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OUR communities are being hit by the worst crisis in decades.
Britain has had one of the highest Covid-19 death rates in the world — over 60,000 people have died so far, according to the official figures.
Our National Health Service is stretched to breaking point, many public services are close to collapse, unemployment is rising and there’s a looming economic catastrophe.
Yet rather than finding ways to protect our communities, the government has made it clear that it believes the working class should pay for this crisis.
In its recent Spending Review, it decided to freeze pay for public-sector workers, increase benefits by a pathetic 37p, break its promises of minimum wage increases and threaten £20 cuts in universal credit.
While it claimed there wasn’t money for dealing with the social emergency our communities face, it decided to plough an extra £16 billion into military spending.
That’s sixteen thousand million pounds, on top of the roughly £40bn per year we already spend on the military.
As always with right-wing governments, there’s money for war but never enough for our key services.
We need to fight for alternative priorities that call for investment in the welfare of our people over investment in warfare.
It is simply unacceptable that the military should get its biggest spending increase in many years when there is such an acute crisis in social care, when our NHS is so underfunded and we face a social catastrophe.
This huge military boost is not just a symbol of the wrong priorities at the heart of the government. It is also indicative of a worrying trend in Britain’s geopolitical alignment.
It’s clear that right-wing Tories will try to use Brexit to align Britain ever closer with the US. This is likely to mean a push to move Britain ever closer to US military priorities.
As we have seen from the last two decades of military adventures in the Middle East, there are deadly and dangerous consequences to following the US military agenda in that region.
There are other growing tensions too beyond the Middle East.
This push for greater military investment also comes at a time of worrying signs of a new cold war opening up between the US and China.
Such a cold war risks even vaster resources being reallocated from public services to rising military budgets and undermining the economic, climate and public health co-operation the world needs now more than ever.
And we all know how cold wars can bubble over into hot wars and proxy wars.
The Tory government is currently preparing to undertake a new strategic defence and security review.
In its own words, this will define “the UK’s role in the world and the long-term strategic aims for our national security and foreign policy.”
We need to make sure progressive voices are heard in this review.
Instead of it being about moving us closer to US foreign policy, we need it to be a moment to push for an independent foreign policy based on supporting multilateralism and co-operation, working together with other countries to promote peace and justice and real security.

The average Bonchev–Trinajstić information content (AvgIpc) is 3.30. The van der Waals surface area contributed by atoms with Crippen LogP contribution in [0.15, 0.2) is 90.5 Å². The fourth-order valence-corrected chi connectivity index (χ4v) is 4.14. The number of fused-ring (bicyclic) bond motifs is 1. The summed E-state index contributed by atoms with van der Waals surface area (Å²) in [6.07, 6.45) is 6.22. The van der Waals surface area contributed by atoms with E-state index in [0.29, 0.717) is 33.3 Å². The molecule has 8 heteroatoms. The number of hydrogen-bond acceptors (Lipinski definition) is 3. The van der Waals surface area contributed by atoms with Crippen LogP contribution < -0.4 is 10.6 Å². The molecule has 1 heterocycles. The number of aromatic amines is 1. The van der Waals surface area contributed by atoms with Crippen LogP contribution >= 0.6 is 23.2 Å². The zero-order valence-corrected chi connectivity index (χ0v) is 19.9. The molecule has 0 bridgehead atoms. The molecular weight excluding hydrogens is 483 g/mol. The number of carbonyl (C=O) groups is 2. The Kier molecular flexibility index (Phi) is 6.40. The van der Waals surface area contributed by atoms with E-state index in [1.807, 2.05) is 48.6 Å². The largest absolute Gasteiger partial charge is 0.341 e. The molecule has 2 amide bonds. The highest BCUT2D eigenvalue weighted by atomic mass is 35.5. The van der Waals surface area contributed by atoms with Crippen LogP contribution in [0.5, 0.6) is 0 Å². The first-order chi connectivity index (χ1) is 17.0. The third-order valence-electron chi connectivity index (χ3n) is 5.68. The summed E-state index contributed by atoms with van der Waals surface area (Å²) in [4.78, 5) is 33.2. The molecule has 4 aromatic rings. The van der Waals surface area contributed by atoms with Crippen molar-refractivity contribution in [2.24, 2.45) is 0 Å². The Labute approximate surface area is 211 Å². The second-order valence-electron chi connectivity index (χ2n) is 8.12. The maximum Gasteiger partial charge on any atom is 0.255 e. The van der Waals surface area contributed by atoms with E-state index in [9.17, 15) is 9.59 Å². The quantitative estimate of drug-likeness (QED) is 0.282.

We need to use this moment to win the argument with the public that the government currently has the wrong understanding of security.
Our country’s approach to global security in the 21st century should be focused on the real threats we face — threats of climate change and global public health risks, among others.
Coronavirus has proven that global pandemics pose a huge threat, and demonstrates how the health of all of us is intrinsically interlinked.
Viruses pay no heed to borders. This has been nominally recognised by Britain’s security strategies for years.
The threat of a pandemic has consistently been rated as a tier one security threat — the highest level of risk.
The government’s 2015 National Security Risk Assessment, identified “a major human health crisis” as a tier one threat to our security, even making explicit reference to the risk of “disease, particularly pandemic influenza, emerging infectious diseases and growing antimicrobial resistance.”
The last two security strategies the risk of nuclear weapons proliferation and use has been considered a tier two threat by this government.
Yet before coronavirus, the government eschewed much of the necessary planning for a pandemic.
It did, however, pledge to build four new submarines to replace Trident — at an astronomical cost of £200bn and which would keep Britain a nuclear-armed state for decades to come.
Nuclear weapons don’t keep us safe and they are not the answer to the country’s security — for example, they’re useless in dealing with terrorism and cyber warfare.
A year ago, while standing in for Jeremy Corbyn at the ITV leaders’ debate, I made it clear on national TV that we should be scrapping nukes and investing instead in industries that create jobs and public good.
I believe this is a debate that we can win with the public. Wasteful spending on nuclear weapons would be much better invested in a green new deal, for example, that would deal with the threat of climate change while creating skilled jobs all across the country, especially in areas like my own so devastated by Thatcher’s deindustrialisation.
Covid-19 has been an important reminder that international relations, the health, wealth and prosperity of countries across the globe are intrinsically linked.
It should be a moment where we reassess our priorities and push for measures that tackle the real threats our society faces.
Labour CND has launched a campaign to make the case for real security, tackling the climate crisis, global poverty and the Covid-19 pandemic — not a Tory military spending spree.
It is one our whole movement should back.
Richard Burgon is Labour MP for Leeds East. You can sign up to the Labour CND campaign here: www.labourcnd.org.uk.
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